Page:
Can we have an honest moment together? When SCOTUS ruled on homosexual marriage last week, my mind began engaging in a battle over my emotions. I was emotional. That day I sat in front of two people I am doing marriage counseling with and held back tears.  Even this morning, I had another moment as I thought about my daughters and how I lead them through this moral malaise. I want to teach them how to disagree with people and still love them with the love of Christ.  But how can I teach them to do that when all I want to do is isolate them away from everything that might lead them astray? How can I lead my wife and children to flourish in the world where we’ve been planted?

Flourish?

How can we flourish in a world that hates Jesus?  You might be tempted to look around at the culture and see nothing but gloom, despair, and agony on me, but Jesus calls your eyes upward to where He sits and to see things from His perspective.

And we know that for those who love God all things work together for good, for those who are called according to his purpose. (Romans 8:28, emphasis added)

If you love God, all things, even bad things, even wicked things, even heinous things, he uses to work for your good.  SCOTUS? He’s got it covered. He’ll work it out so that it works for your good. Cancer? Scary, but no sweat. God will use it for your good.  Abuse? Tough one, but not tougher than God.  He will work that out for your good too. Bankruptcy? God owns the cattle on a thousand hills. He’ll work it out for your good. Over and over, time and time again, God takes the good and the bad in our lives and uses them for our good.

If you belong to him (“for those who love God”).

That leads to the all important question: What is the good that God is working for in me? I’m glad you asked because what you and I see as good, and what God sees as good don’t always line up. Stay with me, because this might take a few paragraphs.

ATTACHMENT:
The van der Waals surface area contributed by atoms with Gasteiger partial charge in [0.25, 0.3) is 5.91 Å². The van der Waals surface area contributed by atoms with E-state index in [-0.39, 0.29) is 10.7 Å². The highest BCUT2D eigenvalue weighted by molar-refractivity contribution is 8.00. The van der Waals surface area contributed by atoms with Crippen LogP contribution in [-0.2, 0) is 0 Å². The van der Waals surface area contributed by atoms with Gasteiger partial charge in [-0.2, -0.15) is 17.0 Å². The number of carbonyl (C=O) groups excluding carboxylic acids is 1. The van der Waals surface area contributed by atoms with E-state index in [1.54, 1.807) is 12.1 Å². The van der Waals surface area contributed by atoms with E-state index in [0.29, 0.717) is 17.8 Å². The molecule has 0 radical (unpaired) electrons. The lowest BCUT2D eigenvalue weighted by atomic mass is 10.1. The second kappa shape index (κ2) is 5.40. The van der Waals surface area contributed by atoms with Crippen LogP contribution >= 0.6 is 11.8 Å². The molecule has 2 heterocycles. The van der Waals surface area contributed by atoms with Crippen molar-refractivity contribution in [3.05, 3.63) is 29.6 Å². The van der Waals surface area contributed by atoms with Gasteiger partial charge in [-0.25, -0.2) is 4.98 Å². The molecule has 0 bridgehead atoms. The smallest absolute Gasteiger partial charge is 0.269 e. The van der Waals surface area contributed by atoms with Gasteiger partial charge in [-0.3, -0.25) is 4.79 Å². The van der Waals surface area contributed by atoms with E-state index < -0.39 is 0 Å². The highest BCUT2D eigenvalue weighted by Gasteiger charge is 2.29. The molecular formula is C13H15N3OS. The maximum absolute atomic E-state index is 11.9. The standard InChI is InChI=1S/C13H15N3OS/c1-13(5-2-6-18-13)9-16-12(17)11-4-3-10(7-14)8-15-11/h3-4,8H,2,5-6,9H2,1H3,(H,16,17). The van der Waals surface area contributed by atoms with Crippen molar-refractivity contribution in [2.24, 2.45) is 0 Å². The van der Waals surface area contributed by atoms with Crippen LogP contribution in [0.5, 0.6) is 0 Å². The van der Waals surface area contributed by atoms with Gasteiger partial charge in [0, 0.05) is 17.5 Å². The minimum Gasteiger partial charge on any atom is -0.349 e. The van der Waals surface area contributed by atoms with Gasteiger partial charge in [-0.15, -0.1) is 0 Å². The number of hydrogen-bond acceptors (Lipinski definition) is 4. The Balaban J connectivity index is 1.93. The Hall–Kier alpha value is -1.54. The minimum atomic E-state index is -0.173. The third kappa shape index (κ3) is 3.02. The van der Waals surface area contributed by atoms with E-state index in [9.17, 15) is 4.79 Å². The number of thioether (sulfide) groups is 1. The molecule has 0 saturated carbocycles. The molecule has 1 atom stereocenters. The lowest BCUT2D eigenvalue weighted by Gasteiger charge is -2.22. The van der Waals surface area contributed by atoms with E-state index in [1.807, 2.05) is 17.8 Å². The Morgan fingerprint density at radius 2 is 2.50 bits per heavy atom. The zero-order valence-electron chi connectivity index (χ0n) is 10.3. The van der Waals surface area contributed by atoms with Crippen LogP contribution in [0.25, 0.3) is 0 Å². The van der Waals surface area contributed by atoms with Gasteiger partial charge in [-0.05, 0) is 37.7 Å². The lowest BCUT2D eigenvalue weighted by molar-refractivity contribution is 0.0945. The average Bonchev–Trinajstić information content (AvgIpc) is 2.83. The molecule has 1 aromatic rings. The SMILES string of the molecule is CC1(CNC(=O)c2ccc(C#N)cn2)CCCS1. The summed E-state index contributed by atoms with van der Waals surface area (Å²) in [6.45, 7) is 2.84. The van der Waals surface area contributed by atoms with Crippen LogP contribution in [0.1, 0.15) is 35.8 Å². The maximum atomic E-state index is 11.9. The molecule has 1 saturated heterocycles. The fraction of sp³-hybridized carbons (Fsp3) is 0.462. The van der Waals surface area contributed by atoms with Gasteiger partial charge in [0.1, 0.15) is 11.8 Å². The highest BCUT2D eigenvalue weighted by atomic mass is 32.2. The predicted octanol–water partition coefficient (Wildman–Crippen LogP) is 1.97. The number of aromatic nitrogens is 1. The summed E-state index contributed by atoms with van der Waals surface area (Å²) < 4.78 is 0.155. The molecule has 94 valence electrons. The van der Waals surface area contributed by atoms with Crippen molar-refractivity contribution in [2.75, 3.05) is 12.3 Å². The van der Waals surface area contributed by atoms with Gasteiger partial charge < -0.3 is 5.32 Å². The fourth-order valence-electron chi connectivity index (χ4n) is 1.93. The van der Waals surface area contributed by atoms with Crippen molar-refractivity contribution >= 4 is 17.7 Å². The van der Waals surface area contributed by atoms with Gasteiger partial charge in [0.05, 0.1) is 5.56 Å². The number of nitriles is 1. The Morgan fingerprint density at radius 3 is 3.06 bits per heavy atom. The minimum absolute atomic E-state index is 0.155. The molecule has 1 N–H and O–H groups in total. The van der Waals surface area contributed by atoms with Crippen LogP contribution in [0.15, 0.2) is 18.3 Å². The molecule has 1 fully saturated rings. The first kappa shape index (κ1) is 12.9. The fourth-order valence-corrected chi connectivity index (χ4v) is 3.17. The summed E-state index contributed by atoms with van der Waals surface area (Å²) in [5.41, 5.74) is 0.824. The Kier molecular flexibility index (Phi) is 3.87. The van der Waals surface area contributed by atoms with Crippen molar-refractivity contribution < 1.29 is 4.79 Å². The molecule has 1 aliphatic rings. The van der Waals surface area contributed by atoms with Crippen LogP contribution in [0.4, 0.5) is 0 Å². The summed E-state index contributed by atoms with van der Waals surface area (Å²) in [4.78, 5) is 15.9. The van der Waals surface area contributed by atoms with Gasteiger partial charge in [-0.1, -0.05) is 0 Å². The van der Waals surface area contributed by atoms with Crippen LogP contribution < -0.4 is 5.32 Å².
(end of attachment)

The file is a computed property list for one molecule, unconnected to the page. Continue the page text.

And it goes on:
For those whom he foreknew he also predestined to be conformed to the image of his Son, in order that he might be the firstborn among many brothers. (Romans 8:29)

[For the sake of avoiding a complex topic, ignore predestined in Romans 8:29. Another day, another post.]

And we all, with unveiled face, beholding the glory of the Lord, are being transformed into the same image from one degree of glory to another. For this comes from the Lord who is the Spirit. (2 Corinthians 3:18)

The good that God is working for in us is to be conformed or transformed into someone who thinks and acts like Jesus Christ. The good news is that he promises to finish this work (Philippians 1:6). The bad news is that it’s going to jack up our plans for our lives. How does he pull it off? Let me give you three ways that God transforms you.

First, God transforms you through reading His Word. Romans 12:2 says that we are transformed by the renewing of our mind. Renewing your mind means you’re putting things into your mind from God’s Word that reteach you in how to live your life. As life happens, the Holy Spirit will bring to mind the things you have learned (John 14:26). This also means that you cease filling your mind with things that contradict God’s Word. Ephesians 4:22-24 teaches that we have to put off the old way of life, stop doing it, cease feeding those old desires, and intentionally put on the new life that we receive in Christ Jesus.